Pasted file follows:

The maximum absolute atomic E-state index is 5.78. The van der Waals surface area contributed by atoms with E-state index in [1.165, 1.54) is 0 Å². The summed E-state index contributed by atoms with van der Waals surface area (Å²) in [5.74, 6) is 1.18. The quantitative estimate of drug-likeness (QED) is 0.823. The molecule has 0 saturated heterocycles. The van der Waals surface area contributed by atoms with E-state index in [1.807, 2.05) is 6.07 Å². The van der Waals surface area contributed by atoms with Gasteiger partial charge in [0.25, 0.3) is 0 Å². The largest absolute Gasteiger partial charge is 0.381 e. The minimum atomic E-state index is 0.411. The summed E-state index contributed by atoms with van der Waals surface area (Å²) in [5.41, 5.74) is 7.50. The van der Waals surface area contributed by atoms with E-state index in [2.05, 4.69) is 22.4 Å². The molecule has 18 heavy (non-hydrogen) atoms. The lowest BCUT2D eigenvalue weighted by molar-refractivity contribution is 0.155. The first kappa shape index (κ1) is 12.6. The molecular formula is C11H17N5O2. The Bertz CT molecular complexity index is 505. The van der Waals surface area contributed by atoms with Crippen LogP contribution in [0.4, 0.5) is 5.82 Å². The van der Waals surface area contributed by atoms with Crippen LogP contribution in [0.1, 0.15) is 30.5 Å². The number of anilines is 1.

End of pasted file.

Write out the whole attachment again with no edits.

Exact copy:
The maximum absolute atomic E-state index is 5.78. The van der Waals surface area contributed by atoms with E-state index in [1.165, 1.54) is 0 Å². The summed E-state index contributed by atoms with van der Waals surface area (Å²) in [5.74, 6) is 1.18. The quantitative estimate of drug-likeness (QED) is 0.823. The molecule has 0 saturated heterocycles. The van der Waals surface area contributed by atoms with E-state index in [1.807, 2.05) is 6.07 Å². The van der Waals surface area contributed by atoms with Gasteiger partial charge in [0.25, 0.3) is 0 Å². The largest absolute Gasteiger partial charge is 0.381 e. The minimum atomic E-state index is 0.411. The summed E-state index contributed by atoms with van der Waals surface area (Å²) in [5.41, 5.74) is 7.50. The van der Waals surface area contributed by atoms with E-state index in [2.05, 4.69) is 22.4 Å². The molecule has 18 heavy (non-hydrogen) atoms. The lowest BCUT2D eigenvalue weighted by molar-refractivity contribution is 0.155. The first kappa shape index (κ1) is 12.6. The molecular formula is C11H17N5O2. The Bertz CT molecular complexity index is 505. The van der Waals surface area contributed by atoms with Crippen LogP contribution in [0.4, 0.5) is 5.82 Å². The van der Waals surface area contributed by atoms with Crippen LogP contribution in [0.1, 0.15) is 30.5 Å². The number of anilines is 1.